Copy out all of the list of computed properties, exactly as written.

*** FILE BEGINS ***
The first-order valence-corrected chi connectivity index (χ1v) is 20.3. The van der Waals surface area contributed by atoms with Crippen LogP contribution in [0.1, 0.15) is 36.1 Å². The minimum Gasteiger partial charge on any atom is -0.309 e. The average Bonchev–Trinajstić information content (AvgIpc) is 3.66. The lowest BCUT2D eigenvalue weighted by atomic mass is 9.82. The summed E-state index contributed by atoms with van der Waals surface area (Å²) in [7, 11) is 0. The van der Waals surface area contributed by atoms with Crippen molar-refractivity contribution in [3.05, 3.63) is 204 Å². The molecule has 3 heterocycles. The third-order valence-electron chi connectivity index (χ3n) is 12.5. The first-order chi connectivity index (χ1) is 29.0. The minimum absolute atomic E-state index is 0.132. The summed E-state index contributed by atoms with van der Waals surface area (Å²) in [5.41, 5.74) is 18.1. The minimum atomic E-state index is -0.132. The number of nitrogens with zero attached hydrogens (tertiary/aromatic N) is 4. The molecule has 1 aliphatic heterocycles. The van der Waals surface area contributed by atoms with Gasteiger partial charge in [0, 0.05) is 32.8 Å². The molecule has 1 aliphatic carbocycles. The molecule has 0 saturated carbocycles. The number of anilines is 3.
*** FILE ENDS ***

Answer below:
The first-order valence-corrected chi connectivity index (χ1v) is 20.3. The van der Waals surface area contributed by atoms with Crippen LogP contribution in [0.1, 0.15) is 36.1 Å². The minimum Gasteiger partial charge on any atom is -0.309 e. The average Bonchev–Trinajstić information content (AvgIpc) is 3.66. The lowest BCUT2D eigenvalue weighted by atomic mass is 9.82. The summed E-state index contributed by atoms with van der Waals surface area (Å²) in [7, 11) is 0. The van der Waals surface area contributed by atoms with Crippen molar-refractivity contribution in [3.05, 3.63) is 204 Å². The molecule has 3 heterocycles. The third-order valence-electron chi connectivity index (χ3n) is 12.5. The first-order chi connectivity index (χ1) is 29.0. The minimum absolute atomic E-state index is 0.132. The summed E-state index contributed by atoms with van der Waals surface area (Å²) in [5.41, 5.74) is 18.1. The minimum atomic E-state index is -0.132. The number of nitrogens with zero attached hydrogens (tertiary/aromatic N) is 4. The molecule has 1 aliphatic heterocycles. The van der Waals surface area contributed by atoms with Gasteiger partial charge in [0, 0.05) is 32.8 Å². The molecule has 1 aliphatic carbocycles. The molecule has 0 saturated carbocycles. The number of anilines is 3.